The union is all of us, working together for a better life
Unions play a very important role – in the workplace and in the community more broadly. Union membership gives you access to professional, independent, confidential advice about any workplace matter and support when things don’t go to plan at work. If you’re offered a new contract, your workplace is going through significant change, or you’re not sure of your rights or entitlements, professional support and advice is only a phone call away.
Often, the issues of most concern for workers in the finance industry are not individual issues – for example unpaid overtime, unrealistic targets or organisational change don’t impact just one person, but everyone in a team, department or workplace. These sorts of issues are best resolved collectively; the best way to resolve a matter that has a wide impact is alongside your colleagues, through your union – when we all stick together to call out a problem, our collective power gives us the strength to achieve change when things go wrong.
Unions also have a major role to play in ensuring Australia remains a great place to live and is a society where everyone gets a share of the wealth we generate. Abundant research demonstrates that where Unions are strong, there is less inequality and a smaller gap between the rich and the poor. If you believe that it’s important for working people to have access to power and decision-making, unions provide pathways for workers to make sure that our politicians hear about the impacts their decisions have on our working lives.
What does my contribution achieve?
Union membership isn’t free because it takes resources to fight campaigns protecting our rights and work, and to provide our members with good quality advice and support. FSU membership rates depend on the hours that you work; if you’re only working part time, you pay less than those who work full time. Our current membership rates can be found here.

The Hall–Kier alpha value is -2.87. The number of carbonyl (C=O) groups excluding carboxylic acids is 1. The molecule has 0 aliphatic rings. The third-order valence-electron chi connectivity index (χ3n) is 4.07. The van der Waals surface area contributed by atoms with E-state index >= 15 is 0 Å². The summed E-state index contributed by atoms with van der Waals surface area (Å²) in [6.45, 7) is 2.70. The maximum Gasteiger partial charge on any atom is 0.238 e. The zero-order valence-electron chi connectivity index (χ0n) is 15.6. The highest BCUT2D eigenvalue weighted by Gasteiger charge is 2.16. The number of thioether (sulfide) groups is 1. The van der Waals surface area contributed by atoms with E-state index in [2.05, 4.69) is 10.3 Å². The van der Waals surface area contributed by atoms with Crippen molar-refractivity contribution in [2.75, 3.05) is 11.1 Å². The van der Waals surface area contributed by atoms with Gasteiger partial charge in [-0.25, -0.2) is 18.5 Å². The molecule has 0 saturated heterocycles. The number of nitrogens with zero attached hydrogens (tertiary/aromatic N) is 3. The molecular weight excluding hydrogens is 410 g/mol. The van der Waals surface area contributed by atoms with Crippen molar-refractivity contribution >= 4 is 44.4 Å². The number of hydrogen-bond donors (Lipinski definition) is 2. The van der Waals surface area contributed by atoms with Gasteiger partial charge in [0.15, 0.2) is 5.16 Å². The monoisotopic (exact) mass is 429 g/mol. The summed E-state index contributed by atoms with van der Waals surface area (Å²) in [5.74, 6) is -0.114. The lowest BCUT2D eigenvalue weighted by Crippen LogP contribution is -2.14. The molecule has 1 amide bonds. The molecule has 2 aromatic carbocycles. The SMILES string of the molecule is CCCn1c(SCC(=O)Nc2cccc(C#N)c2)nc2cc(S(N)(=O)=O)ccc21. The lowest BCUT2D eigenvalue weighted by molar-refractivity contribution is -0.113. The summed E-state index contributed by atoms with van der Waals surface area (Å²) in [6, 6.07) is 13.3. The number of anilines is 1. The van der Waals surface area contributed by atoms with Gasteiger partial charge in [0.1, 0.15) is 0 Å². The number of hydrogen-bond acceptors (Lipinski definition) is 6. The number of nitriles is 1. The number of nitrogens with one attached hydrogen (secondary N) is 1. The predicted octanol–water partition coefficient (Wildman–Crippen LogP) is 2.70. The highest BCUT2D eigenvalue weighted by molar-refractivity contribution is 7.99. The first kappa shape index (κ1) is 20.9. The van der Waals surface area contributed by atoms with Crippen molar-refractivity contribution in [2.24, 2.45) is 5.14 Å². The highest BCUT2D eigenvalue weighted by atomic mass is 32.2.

The FSU is an independent, member led and funded organisation and it’s membership dues that ensure we can continue to provide the advice and support you rely on. There is strength in numbers and the cost of union membership is much less than the cost of engaging a lawyer if you end up in a dispute with your employer. You’re also contributing to ensuring that the voices of our members are heard in local, state and national forums.
I don’t think I can afford it?
You often hear people say that they can’t afford to be in the union, while others say you can’t afford not to be. We know that unionised workforces earn more than non unionised workforces – but every person in a unionised workforce with an FSU negotiated Enterprise Agreement who chooses not to be in the FSU makes it that much more difficult to negotiate better terms and conditions.
Union membership may not be free or cheap but it does come with some benefits. Not only do you get to be part of a collective supporting each other, it’s also tax deductible so you’ll get some of your union membership fees back at the end of the financial year when you do your tax.
When you’re a union member you also join a collective of unionised workers from lots of different industries, all over the country, which gives us some pretty good purchasing power. This purchasing power is passed onto members through our member benefit discounts that is only assessible to union members. You can find some information below about the types of benefits we offer, but you won’t be able to log in to the section of the website that has details of our providers unless you’re a financial member of the union.
Will anyone know I’m a member?
The only people who will know you’re a member of the FSU are FSU officials (including your local FSU representative) and those people you choose to share this information with. Union membership is confidential and FSU will never share this information with your employer without your consent. This is why we recommend your FSU membership is paid via direct debit or a credit card rather than payroll deductions.
What’s the benefit in joining?
Not only do you have the expertise of our professional staff behind you, but you also have thousands of other FSU members across the country, in your corner. That means you’ll get the support and advice you need on workplace entitlements and issues that affect you at work. It also means that we can collectively negotiate better working conditions for you and your colleagues when you’re all members of the FSU. The benefits are not only to individuals but you’re contributing to ensuring our community has less inequality and to the social and progressive campaigns we run to benefit all Australians.
Where can I find out more?
If you have a specific question about FSU membership you can contact our Member Rights Centre on 1300 366 378 or email email@example.com. Alternatively if you have an FSU representative at your workplace they can let you know about campaigns specific to your work.